In the wake of the Paradise Papers, I am sure there is no shortage of people on your island who have opinions on how your government and legal community should move forward in light of the recent revelations that placed you in the spotlight of the world’s media.
As that discussion unfolds, perhaps you can learn from someone who has “been there, done that” to help you collectively navigate the troubled waters that are raging around you.
My wife and I were involved in the Panama Papers investigation, which put us in an awkward position because, since she was a lawyer with significant experience in the offshore industry, she appeared in the Panama Papers dozens of times.
Additionally, we had close ties to the firm. While living in the British Virgin Islands, I played softball for the Mossack Fonseca team, and my wife graduated from high school in Panama with the firm’s compliance officer.
But we ignored the personal toll the project took on us because we felt that there was a greater good. The problems outlined in the Panama Papers — and to be sure there was no shortage of morally bankrupt and borderline illegal activities contained in the files — were the same ones that I entered journalism to combat. The adage “comfort the afflicted and afflict the comfortable” was never more clear to me as I went through the files. Every day I see the effects in Central America of the scourges of corruption and tax evasion, and the Panama Papers provided conclusive evidence of how these problems were made worse by Mossack Fonseca.
After the project went public, I was optimistic that it would result in real change. And that actually happened. Almost immediately, Panama agreed to adhere to the Organisation for Economic Co-operation and Development’s common reporting standards, considered to be one of the keys to fighting problems in the global financial industry.
It also created a commission led by world-famous economist Joseph Stiglitz to examine its financial services sector. A criminal investigation was opened into the matter, which resulted in charges being filed against the firm’s founders, Jürgen Mossack and Ramón Fonseca.
The attorney-general also began fully co-operating with the Odebrecht investigation — which had not been done previously — leading to the largest corruption investigation in history, exposing wrongdoing in a dozen countries.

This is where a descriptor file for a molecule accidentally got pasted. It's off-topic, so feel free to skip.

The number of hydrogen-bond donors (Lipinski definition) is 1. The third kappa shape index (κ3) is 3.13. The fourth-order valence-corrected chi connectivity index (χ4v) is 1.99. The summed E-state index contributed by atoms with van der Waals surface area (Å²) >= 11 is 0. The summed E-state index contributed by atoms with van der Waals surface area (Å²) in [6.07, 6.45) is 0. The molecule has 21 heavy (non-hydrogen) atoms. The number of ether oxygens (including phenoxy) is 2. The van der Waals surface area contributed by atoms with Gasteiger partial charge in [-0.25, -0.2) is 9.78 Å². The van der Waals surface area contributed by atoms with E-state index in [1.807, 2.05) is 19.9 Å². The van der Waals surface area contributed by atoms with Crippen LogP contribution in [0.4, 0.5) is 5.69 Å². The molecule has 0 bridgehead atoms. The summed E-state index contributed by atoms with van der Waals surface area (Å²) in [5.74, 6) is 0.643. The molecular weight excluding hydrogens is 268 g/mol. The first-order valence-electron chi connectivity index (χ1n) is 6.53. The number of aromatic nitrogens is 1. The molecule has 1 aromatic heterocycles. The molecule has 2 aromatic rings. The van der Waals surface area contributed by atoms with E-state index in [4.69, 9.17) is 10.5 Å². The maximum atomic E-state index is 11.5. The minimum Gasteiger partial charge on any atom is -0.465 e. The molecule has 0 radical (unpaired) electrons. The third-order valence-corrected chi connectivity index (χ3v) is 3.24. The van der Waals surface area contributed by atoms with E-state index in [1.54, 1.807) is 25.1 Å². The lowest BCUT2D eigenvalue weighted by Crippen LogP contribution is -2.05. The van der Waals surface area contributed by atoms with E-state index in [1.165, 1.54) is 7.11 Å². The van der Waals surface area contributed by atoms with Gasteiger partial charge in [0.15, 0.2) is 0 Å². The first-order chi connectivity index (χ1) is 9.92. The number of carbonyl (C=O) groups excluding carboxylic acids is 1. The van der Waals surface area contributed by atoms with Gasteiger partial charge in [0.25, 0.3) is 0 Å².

I saw real changes being made by the Panamanian Government. And what did it get for its efforts?
Stiglitz resigned from the commission in a public manner, claiming that the Panamanian Government was not committed to transparency. This move garnered worldwide attention, but the real reason was clearly that, once the government agreed to the OECD standards, there was nothing more it could do from a regulatory standpoint. Rather than admitting this, Stiglitz quit — the equivalent of knocking over a chessboard once he had been checkmated.
Any decent reporter should have realised this, yet the world’s media, including many of our partners in the Panama Papers project, refused to put any effort into reporting that side of the story, choosing instead to take Stiglitz at his word, something they tell you not to do on the first day of journalism school.
Meanwhile, as Panama was tightening its regulatory regime, the United States, after the election of Donald Trump, was seeking to relax its restrictions on Wall Street, a move that was sure to make the problems outlined in the Panama Papers even worse. And now, the United States is seeking to pass tax reforms that will further exacerbate those problems. And the US is hardly unaware of its position.
It has refused to sign the OECD’s common reporting standards, knowing that doing so would hurt its own financial services industry. Panama put the founders of Mossack Fonseca in jail. After the global financial crisis, the US Government not only failed to pursue any criminal action against those responsible, it set them up through bailouts to become even richer.
And so, what is my advice to Bermuda in the wake of the Paradise Papers? If I listen to my heart, I would tell you to actively engage in a global discussion about meaningful reforms to an industry that has had disastrous impacts on the world’s most vulnerable citizens.
I would encourage you to seek to have an industry that contributes to the prosperity of every citizen of the world, and not just the richest 0.01 per cent. I would encourage you to develop an industry that you would be proud to have your children work in because it makes the world a better place.
But if I listen to my brain, my advice would be to not change a single thing. Because Panama made changes, and it has not had any impact at all. Until changes are made at places that really matter — Washington, Wall Street and London — any changes made in Bermuda will not matter at all.
• J. Scott Bronstein is a journalist from the United States who is now based in Panama where he was part of the Panama Papers global investigation, which won a Pulitzer Award in April. Previously he worked in the British Virgin Islands for the BVI Beacon. He has co-written a book, Sociedades Peligrosas, with his wife, Rita Vasquez, about their experience working together on the Panama Papers project that was published by the Mexican division of Penguin Random House in May